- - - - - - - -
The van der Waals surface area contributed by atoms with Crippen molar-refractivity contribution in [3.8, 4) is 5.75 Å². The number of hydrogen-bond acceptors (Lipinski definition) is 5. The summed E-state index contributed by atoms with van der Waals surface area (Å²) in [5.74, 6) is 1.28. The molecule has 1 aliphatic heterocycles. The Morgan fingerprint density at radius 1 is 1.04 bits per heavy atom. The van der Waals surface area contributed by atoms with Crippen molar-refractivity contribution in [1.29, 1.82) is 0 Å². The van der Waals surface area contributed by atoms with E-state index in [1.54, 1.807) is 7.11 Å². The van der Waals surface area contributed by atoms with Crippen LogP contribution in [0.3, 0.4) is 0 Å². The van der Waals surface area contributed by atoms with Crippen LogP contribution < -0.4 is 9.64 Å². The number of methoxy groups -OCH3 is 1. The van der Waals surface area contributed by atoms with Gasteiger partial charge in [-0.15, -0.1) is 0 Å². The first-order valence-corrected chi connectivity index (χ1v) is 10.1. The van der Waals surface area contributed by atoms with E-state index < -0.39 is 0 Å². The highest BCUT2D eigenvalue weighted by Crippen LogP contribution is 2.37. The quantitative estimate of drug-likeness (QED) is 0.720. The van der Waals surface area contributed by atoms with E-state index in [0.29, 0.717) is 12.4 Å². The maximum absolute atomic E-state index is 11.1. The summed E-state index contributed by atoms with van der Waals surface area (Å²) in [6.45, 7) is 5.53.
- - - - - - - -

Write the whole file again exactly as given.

The van der Waals surface area contributed by atoms with Crippen molar-refractivity contribution in [3.8, 4) is 5.75 Å². The number of hydrogen-bond acceptors (Lipinski definition) is 5. The summed E-state index contributed by atoms with van der Waals surface area (Å²) in [5.74, 6) is 1.28. The molecule has 1 aliphatic heterocycles. The Morgan fingerprint density at radius 1 is 1.04 bits per heavy atom. The van der Waals surface area contributed by atoms with Crippen molar-refractivity contribution in [1.29, 1.82) is 0 Å². The van der Waals surface area contributed by atoms with E-state index in [1.54, 1.807) is 7.11 Å². The van der Waals surface area contributed by atoms with Crippen LogP contribution in [0.3, 0.4) is 0 Å². The van der Waals surface area contributed by atoms with Crippen LogP contribution < -0.4 is 9.64 Å². The number of methoxy groups -OCH3 is 1. The van der Waals surface area contributed by atoms with Gasteiger partial charge in [-0.15, -0.1) is 0 Å². The first-order valence-corrected chi connectivity index (χ1v) is 10.1. The van der Waals surface area contributed by atoms with E-state index < -0.39 is 0 Å². The highest BCUT2D eigenvalue weighted by Crippen LogP contribution is 2.37. The quantitative estimate of drug-likeness (QED) is 0.720. The van der Waals surface area contributed by atoms with E-state index in [0.29, 0.717) is 12.4 Å². The maximum absolute atomic E-state index is 11.1. The summed E-state index contributed by atoms with van der Waals surface area (Å²) in [6.45, 7) is 5.53.